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Friday, May 6, 2016

Avoid 'error' messages; treat your body like a computer

Tuesday, February 7, 2012

We often expect our bodies to do more than they should, so some trouble-shooting tips might be in order. An article by Alice Henneman, of the University of Nebraska Lincoln Extension in Lancaster County, provides some tips to prevent your body from "crashing."

If your body was a computer, would it be receiving lots of "error" messages? Is it beginning to run slower and take longer to "start?" Perhaps you are trying to run too many programs at the same time. If you're operating less efficiently because there are too many activities making demands on your system, shut down some programs. For instance, if time is tight, rather than make a special company dinner from "scratch," invite people for a potluck meal.

You may actually accomplish more if you don't try to accomplish several things at the same time. Researchers, such as Earl Miller, Massachusetts Institute of Technology Picower Professor of Neuroscience, are finding that multi-tasking can be less efficient than doing one task at a time, especially if the tasks are more complex. "Switching from task to task, you think you're actually paying attention to everything around you at the same time. But you're actually not," says Miller.

Consider scheduling tasks for separate times. For example, alternate cooking days with workout days. Cook ahead on cooking days, freeing up time on your workout days. Or plan a casserole or stew that can cook while you do yoga or take a walk.

If you do multi-task, combine a task that doesn't demand as much input from your system as the other task. For example, work out on a treadmill while watching TV or listen to music while cooking.

Is your anti-virus software up-to-date and running? If you're susceptible to every bug that comes around, it's time to check if you're eating right, getting enough sleep, being physically active and reducing stress. The cost and time for "repairs" may be greater than the amount needed for prevention.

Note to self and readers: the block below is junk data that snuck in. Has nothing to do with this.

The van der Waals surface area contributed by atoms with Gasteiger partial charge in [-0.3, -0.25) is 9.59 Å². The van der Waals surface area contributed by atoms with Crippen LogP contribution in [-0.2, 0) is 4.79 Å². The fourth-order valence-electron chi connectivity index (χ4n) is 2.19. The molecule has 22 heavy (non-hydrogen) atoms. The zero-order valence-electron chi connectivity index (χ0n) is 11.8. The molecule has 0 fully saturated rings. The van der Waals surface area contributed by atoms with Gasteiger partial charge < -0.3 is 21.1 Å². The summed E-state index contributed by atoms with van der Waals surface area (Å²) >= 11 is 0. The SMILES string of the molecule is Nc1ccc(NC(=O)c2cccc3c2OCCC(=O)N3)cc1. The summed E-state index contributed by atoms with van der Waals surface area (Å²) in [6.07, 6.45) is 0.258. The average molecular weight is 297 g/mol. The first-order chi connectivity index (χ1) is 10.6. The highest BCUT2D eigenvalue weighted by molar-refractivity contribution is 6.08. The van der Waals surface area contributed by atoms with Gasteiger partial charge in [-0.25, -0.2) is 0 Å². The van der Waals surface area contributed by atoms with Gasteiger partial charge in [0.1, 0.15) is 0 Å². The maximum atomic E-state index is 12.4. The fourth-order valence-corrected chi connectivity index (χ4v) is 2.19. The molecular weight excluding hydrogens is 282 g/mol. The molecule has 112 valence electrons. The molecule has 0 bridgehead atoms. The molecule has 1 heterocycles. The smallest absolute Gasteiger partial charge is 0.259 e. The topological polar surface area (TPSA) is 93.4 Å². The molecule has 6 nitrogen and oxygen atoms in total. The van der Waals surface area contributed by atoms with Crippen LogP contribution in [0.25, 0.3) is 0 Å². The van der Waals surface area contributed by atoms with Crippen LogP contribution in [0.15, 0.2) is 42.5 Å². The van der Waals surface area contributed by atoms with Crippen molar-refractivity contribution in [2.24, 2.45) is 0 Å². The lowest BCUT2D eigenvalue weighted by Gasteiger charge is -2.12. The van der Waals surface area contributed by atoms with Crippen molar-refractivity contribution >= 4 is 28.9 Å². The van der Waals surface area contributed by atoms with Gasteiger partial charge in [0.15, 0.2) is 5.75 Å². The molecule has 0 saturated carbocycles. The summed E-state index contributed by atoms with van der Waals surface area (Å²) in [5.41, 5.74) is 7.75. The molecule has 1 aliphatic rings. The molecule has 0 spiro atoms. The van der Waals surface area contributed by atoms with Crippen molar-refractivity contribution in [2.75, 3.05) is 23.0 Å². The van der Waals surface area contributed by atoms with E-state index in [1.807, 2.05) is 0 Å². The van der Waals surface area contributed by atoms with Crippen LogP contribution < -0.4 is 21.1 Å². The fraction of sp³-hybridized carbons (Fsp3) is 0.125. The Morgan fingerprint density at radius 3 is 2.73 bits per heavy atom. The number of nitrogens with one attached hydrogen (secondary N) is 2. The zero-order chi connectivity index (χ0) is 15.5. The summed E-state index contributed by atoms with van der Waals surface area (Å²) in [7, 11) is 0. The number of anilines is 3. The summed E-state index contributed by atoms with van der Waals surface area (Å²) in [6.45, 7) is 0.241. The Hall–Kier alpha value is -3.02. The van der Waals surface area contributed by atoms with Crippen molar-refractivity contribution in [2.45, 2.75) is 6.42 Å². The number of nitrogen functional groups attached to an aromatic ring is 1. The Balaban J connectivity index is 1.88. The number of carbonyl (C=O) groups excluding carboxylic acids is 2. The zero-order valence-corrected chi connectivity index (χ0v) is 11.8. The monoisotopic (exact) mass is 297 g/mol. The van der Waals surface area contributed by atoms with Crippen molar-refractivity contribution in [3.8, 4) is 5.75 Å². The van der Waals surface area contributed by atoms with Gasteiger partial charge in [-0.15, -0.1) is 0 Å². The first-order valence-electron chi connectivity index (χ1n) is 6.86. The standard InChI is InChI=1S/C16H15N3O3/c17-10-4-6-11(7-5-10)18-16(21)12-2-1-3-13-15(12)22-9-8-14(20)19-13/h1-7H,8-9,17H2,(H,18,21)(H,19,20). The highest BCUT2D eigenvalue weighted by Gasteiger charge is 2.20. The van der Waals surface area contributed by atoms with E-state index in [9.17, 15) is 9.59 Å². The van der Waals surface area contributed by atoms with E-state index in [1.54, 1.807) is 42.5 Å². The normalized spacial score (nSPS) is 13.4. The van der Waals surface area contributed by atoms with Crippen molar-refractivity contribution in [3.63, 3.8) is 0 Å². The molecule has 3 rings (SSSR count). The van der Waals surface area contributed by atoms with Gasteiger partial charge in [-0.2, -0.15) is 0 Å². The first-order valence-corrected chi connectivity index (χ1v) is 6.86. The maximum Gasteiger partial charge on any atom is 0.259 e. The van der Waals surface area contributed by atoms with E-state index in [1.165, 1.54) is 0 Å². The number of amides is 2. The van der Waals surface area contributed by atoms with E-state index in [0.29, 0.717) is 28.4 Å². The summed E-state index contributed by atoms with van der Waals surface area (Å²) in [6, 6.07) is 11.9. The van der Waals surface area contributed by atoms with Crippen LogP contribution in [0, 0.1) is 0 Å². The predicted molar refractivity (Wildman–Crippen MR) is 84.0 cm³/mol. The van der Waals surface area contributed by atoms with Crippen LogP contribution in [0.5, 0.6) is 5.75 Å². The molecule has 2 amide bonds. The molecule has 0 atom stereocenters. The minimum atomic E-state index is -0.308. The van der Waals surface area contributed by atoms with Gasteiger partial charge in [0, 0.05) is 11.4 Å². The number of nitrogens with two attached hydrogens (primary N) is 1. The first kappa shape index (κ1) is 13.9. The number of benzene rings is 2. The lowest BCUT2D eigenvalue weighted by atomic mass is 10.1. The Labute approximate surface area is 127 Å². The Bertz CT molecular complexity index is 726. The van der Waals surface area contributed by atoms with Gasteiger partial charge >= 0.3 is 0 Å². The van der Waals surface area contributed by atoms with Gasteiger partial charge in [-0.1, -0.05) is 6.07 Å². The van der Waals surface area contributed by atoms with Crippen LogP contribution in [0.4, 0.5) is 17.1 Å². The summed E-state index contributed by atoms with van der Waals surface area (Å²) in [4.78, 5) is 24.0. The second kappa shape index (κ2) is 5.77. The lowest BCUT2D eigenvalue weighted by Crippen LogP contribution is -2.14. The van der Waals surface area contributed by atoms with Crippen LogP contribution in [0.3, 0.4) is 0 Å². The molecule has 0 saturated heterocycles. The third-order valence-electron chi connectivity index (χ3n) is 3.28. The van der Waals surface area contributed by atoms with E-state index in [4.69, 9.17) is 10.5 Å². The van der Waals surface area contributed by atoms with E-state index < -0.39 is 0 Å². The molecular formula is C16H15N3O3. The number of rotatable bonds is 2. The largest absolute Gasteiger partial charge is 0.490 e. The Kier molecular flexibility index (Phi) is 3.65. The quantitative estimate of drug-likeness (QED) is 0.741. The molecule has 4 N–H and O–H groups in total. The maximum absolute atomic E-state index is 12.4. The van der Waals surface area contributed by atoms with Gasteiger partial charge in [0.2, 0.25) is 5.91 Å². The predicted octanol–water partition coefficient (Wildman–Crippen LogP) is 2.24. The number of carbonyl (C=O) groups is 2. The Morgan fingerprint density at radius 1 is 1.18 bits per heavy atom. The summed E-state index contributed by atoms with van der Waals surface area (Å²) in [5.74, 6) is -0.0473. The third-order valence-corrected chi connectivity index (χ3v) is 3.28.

Is your battery dangerously low? Recharge your battery before it loses power completely. Recharge by eating healthy, getting some physical activity, making meaningful connections with others, stimulating your mind and devoting time to your spiritual renewal through such means as time spent in nature, music, prayer or service.

Are you bogged down by unneeded files and programs? Remove anything from your life that isn't needed and slows your overall performance. For example, do you still belong to a club or organization that no longer meets your needs or interests? The time you're giving this activity is taking time from something else. Move on! Or, are you ironing the whole shirt when only the collar will show under your sweater?

Do you need to hit "escape," "undo" or "delete?" Your computer offers several options if you change your mind about a decision. Offer yourself that same choice with your life. You may have a reputation for always saying "yes" to a request for help, regardless of how busy you are. The next time, say something such as one of the following examples. It's not necessary to elaborate and give an explanation.

* "I can only help you for an hour, and then I have to leave."

* "I'm sorry but I'm not available that night."

Now that you've finished trouble-shooting your personal system, consider making some changes. Then, reboot your body and enjoy the benefits!

One program that can help you manage stress, get your body in shape and improve your diet is the Walk Kansas program, which starts March 18.

Teams of six need to register in a local Extension office by March 5, if ordering the optional T-shirts. Final registration deadline is March 9. Cost is only $7 per person or $15 for a family for the eight-week program.

Participants will receive weekly newsletters to inspire and motivate. Each county will be offering special activities and kick-off events.

Registration materials are available in local Extension offices and online at www.southwind.ksu.edu.

Editor's Note: Ann Ludlum is a K-State Research and Extension family and consumer sciences and 4-H extension agent assigned to Southwind District -- Fort Scott office. She may be reached at (620) 223-3720 or aludlum@ksu.edu.

Ann Ludlum
FCS Agent, Southwind District
Editor's Note: Ann Ludlum is a K-State Research and Extension family and consumer sciences and 4-H extension agent assigned to Southwind District -- Fort Scott office. She may be reached at (620) 223-3720 or aludlum@ksu.edu.